Shared solutions to protect shared values

  • Children with fish. Photo by Carl Zitsman / U.S. Fish and Wildlife Service
  • Canada lynx. Photo by Hal Brindley
  • Coral reef. Photo by Alaska Department of Fish and Game

A wide and growing variety of websites, tools, and other resources are available to help guide and orient managers and the public to all aspects of climate change impacts and adaptation planning. We have attempted to collect a selection of key resources that may be especially relevant to the National Fish, Wildlife, and Plants Climate Adaptation effort, but this list is not intended to be comprehensive.

Online Resources:

  • Climate Resilience Toolkit: The Administration recently announced new tools to help communities contend with climate impacts through the web-based toolkit. The Toolkit provides resources and a framework for understanding and addressing the climate issues that impact people and their communities.
  • The Administration has also made new data and resources available through this online portal, including data related to climate change that can help inform and prepare America’s communities, businesses, and citizens. Initial data includes resources related to coastal flooding, food resilience, water and ecosystem vulnerability.
  • U.S. Global Change Research Program: The U.S. Global Change Research Program (USGCRP) coordinates and integrates federal research on changes in the global environment and their implications for society. The USGCRP began as a presidential initiative in 1989 and was mandated by Congress in the Global Change Research Act of 1990.
  • National Climate Assessment: The USGCRP regularly conducts a comprehensive National Assessment of climate impacts and response options every four years as required by law. The 2014 National Assessment summarizes the impacts of climate change on the United States, now and in the future. A team of more than 300 experts guided by a 60-member Federal Advisory Committee produced the report, which was extensively reviewed by the public and experts, including federal agencies and a panel of the National Academy of Sciences. This report will be the scientific basis for future revisions of the Strategy.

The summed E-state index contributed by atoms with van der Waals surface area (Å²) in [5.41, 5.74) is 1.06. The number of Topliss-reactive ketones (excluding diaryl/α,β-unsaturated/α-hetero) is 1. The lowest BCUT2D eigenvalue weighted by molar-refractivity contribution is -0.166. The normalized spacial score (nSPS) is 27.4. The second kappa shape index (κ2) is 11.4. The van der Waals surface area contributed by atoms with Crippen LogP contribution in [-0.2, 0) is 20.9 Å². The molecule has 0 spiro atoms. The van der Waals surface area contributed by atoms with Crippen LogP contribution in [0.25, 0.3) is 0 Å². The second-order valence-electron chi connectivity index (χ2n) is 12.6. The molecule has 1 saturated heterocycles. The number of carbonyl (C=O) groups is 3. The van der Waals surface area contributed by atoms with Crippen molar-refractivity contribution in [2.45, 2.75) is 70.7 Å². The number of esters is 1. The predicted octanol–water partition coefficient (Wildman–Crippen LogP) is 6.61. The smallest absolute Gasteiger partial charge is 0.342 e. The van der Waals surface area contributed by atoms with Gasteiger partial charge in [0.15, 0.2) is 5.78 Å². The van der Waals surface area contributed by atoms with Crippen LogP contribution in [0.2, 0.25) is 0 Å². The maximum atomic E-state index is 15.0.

• NOAA This web portal promotes public understanding of climate science by providing services for a climate-smart nation, including a large and diverse portfolio of climate data and information that is easy to access and use for decision-making. It also provides climate-related support to the private sector and the nation’s economy, and quick access to data and information for individuals with specific questions.
  • USFS Climate Change Resource Center: The Climate Change Resource Center (CCRC) is a web-based, national resource that connects land managers and decisionmakers with useable science to address climate change in planning and application.
  • IPCC: The Intergovernmental Panel on Climate Change (IPCC) is the definitive scientific intergovernmental body tasked with reviewing and assessing the most recent scientific, technical and socio-economic information produced worldwide relevant to the understanding of climate change.
  • Climate Adaptation Knowledge Exchange (CAKE): CAKE is a joint project of Island Press and EcoAdapt. It is aimed at building a shared knowledge base for managing natural systems in the face of rapid climate change, and includes a large database of adaptation case studies, reports, and tools, as well as links to federal, state, and local adaptation plans.

Climate Change Partnerships and Regional Efforts

  • Landscape Conservation Cooperatives: Landscape Conservation Cooperatives (LCCs) are self-directed, applied conservation science partnerships intended to drive successful conservation at landscape scales. Collectively they create a national network of interdependent partnerships between federal agencies, states, tribes, NGOs, universities and other entities to inform resource management decisions around national-scale stressors, including climate change.
  • Climate Science Centers: Regional Climate Science Centers provide scientific information, tools and techniques that land, water, wildlife and cultural resource managers can apply to anticipate, monitor and adapt to climate and ecologically-driven responses at regional-to-local scales.
  • NOAA RISAs: NOAA’s Regional Integrated Sciences and Assessments (RISA) program supports research teams that help expand and build the nation's capacity to prepare for and adapt to climate variability and change. 
  • USDA Climate Hubs: USDA’s regional hubs will deliver information to farmers, ranchers and forest landowners to help them adapt to climate change and weather variability. The Hubs will build capacity within USDA to provide information and guidance on technologies and risk management practices at regional and local scales.